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Old January 22nd 15, 04:25 AM posted to
Yousuf Khan[_2_]
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Posts: 1,296
Default Transcendental floating point functions are now unfixably brokenon Intel processors

On 21/01/2015 7:27 PM, wrote:
Wow, you're still here. I haven't peeked at comp.chips in years,
maybe a decade. Is Keith / KRW still around? I haven't seen or
heard from him since he retired. I see John Corse is still around,

Yeah, I check into it from time to time. At least it's still on my
newsgroups list. After it's done filtering out all of the spam, I might
see one posting in 3 months here on average.

To be on-topic, it's interesting to see the transcendentals broken
on Intel. I'm looking into AMD's HSA, and though the math can be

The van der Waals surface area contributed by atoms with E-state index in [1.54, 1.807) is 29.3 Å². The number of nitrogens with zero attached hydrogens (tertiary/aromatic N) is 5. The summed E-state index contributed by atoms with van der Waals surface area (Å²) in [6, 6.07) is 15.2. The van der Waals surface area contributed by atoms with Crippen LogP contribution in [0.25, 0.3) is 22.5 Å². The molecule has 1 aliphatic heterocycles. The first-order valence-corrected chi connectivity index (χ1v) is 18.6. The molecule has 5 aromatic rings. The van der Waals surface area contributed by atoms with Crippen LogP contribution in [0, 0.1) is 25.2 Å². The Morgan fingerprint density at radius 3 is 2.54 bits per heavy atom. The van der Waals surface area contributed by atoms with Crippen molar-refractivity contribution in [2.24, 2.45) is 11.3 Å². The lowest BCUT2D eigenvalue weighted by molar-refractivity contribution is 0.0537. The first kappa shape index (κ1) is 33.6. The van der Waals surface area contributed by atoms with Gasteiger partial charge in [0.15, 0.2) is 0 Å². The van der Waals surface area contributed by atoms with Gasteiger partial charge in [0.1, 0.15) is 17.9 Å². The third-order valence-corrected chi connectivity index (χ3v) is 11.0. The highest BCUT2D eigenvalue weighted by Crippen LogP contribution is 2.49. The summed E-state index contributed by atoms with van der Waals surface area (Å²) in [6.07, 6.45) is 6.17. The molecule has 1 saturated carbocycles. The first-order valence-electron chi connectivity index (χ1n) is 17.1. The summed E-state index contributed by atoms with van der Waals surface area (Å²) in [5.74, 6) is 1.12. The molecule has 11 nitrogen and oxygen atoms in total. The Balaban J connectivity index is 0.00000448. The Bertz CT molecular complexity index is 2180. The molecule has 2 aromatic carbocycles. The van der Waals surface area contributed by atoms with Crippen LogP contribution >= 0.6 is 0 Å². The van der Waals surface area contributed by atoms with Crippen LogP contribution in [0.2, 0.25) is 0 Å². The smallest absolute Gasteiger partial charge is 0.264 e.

double-precision, I'd heard that transcendentals were fudged
single-precision. I'd thought of Intel as the gold standard on
this, at least after the integer bruising was fixed.

I think these days the transcendentals are all emulated in software
anyhow, so the precision now depends on how bug-free the floating point
libraries are, not now bug-free the hardware microcode is. AMD64 has
gotten rid of the x87 floating point unit, it's completely replaced by
the SSE2 and higher system, so it's not an option to use the hardware
transcendentals, since trancendentals are not part of the SSE specs. All
higher level floating point functions are now carried out by software.
So in a sense, the RISC idea of keeping complex functions to minimum has
won out, at least in the floating point side of x86.

Yousuf Khan